Back on board having purchased a birthday present ( can’t say what as the recipient may read this and don’t want to spoil the surprise, but needless to say it may be a forge fabricated gift!) we set off to negotiate Middlewich locks, and this is where our day was beset by idiots – (warning – the following paragraphs contain a rant – skip forward to “rant over”  if you want to avoid it.

Middlewich locks are tight at the best of times with short pounds, and a rather interesting 90 degree bend between locks 73 And 72 (going up). This arrangement is no problem if you take the “One up, One down approach”. In this way, two boats leave their respective lock, cross in the pound, enter the next lock and continue on their way – simples!

So Why oh Why did people coming down think it was a good idea, despite a boat coming up the lock below, to refill their lock and follow the boat in front down, thus resulting in 3 boats in a very small pound trying hard to avoid each other and the sides of the overflowing pound!! Add into this the 90 degree bend, and …. ( you get the picture). What’s worse is that it doesn’t save them any time, as they simply then have to wait in the next pound. At least it gives them a chance to get over the stress that their lack of forethought has caused them and everyone else.

What makes it worse is that when you point out that manoeuvering is going to get tricky, the response is, “don’t worry, he’s very experienced” …. AAARGH. You could almost understand if the culprits were novices!


Above Kings lock, we decided to stop for lunch. (Mettricks pork pies this time – last of the Mettricks stash). 30 mins later, blood pressure back to normal, about to set off, and a boat pulls out behind us. It’s decision time, there’s a lock 200 yards ahead – do you let them pass? Of course you do! That way you are doing the hassling from behind!

2 hrs later arrive at Wheelock. Sat outside the Barchetta restaurant enjoying a beer in the sun, and who should arrive but friends from home! I really must check the boat for tracking devices! Nice surprise though and a chance to see the photos from the Big Geordie Wedding.

Evening finished with a great meal at the Barchetta, and back to the boat for Eurovision – obviously. Smart money suggest the UK stand a chance of doing well this year – will they never learn!

Day 1 Anderton to Middlewich

Hours Cruised 4

Interesting people met – None – though we did pass a guy with the most amazing sideburns ! – might regret adding this element, but the canals are full of them so fingers crossed.

Classic Album of the day – Stevie Wonder – Songs in the Key of Life

For anyone who happens on this blog, it is basically a record of a trip from Anderton to Crick to visit the Crick Boat Show. 14 days – 1 boat, 2 people and a dog ( aging Border collie named Boo – Yes that’s her in the photo)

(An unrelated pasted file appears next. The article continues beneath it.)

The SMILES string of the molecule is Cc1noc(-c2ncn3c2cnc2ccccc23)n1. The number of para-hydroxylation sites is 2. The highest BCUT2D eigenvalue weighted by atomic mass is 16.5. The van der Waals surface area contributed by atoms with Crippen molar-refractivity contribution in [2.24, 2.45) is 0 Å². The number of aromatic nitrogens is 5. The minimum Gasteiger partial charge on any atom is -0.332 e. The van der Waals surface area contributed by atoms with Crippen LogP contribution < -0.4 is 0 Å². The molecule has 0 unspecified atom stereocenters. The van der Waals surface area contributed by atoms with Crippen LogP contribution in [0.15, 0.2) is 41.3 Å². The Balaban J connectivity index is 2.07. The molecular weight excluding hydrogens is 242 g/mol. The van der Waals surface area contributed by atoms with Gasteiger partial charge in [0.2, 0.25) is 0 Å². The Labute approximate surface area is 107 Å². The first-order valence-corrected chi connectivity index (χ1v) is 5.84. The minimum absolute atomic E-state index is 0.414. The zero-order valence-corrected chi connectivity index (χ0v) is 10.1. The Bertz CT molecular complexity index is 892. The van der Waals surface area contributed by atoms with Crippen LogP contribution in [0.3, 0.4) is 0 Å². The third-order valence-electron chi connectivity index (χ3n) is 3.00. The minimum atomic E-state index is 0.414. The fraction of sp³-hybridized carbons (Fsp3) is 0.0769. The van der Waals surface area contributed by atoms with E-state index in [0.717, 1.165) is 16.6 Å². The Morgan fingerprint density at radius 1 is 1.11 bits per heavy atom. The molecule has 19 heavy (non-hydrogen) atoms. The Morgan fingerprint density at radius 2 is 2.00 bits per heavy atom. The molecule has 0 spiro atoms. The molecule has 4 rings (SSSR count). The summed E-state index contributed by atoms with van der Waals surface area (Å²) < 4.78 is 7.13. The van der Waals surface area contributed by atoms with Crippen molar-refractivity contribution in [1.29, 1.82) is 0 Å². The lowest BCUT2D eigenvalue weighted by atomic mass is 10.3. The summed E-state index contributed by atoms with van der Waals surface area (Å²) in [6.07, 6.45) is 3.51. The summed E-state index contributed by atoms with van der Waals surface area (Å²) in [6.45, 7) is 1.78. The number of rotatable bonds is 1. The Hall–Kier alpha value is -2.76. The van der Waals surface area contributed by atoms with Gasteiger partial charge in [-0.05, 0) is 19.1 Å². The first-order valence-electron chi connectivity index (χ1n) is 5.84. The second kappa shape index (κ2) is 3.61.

Arriving at Anderton, we parked the car only to realised that we had positioned it so that all the doors and the boot were positioned 0ver muddy puddles, meaning that unloading without covering the boat in mud was a challenge. A challenge that I a might add, we rose to admirably!

With the exception of the discovery that we will have a leak in the engine cooling system – something to investigate later – unpacking, filling up with water and eating lunch – An excellent (as always) Chicken and Bacon Salad box from Metricks butchers in Glossop – were all uneventful.

After touching up some major scrapes on the hull ( not sure where they came from since we painted it 2 weeks ago!  I can only think someone has been borrowing the boat and joyriding, playing dodgems with locks and other boats!) we set off about 3:30 turned left out of the marina and set off for Crick.

Just before the Salt Barge, it was good o see that GrowlTiger, was back on its “Home” mooring. Having not moved for the past 2 years, spotting it on the Weaver 2 weeks ago was a tad un-nerving

Plan was to stop at Bramble cuttings but moorings were full, and didn’t fancy brestin up – (in hindsight,  probably a mistake given my objective of meeting interesting people on the trip. But in my defense, I only set that objective after making that decision!), so carried on to just short of Middlewich.

As we moored by a large field with few trees, I saw it as an ideal spot to “get back on the horse” drone wise – previous week – Drone, V large tree  – flying backwards while concentrating on filming – you get the idea (Apparently it’s number 8 in the top 10 rookie mistakes that lead to drone crashes – but thanks to some help from Sam from Arundel Tree surgeons, and some amazing tree climbing the drone lived to fly another day – who says there are no such thing as miracles!)

So took it for a short flight. At one point even flying over water!!!
Film was very bad – Def need lots of practice. But drone returned in one piece, so all round – result!

Finished the evening listening to some of the Eurovision Entries. 30 mins of this and I had the “daily classic album” idea. But it did get me thinking, it would be ironic if this year we won it, so become the host next year then voted to leave Europe in June!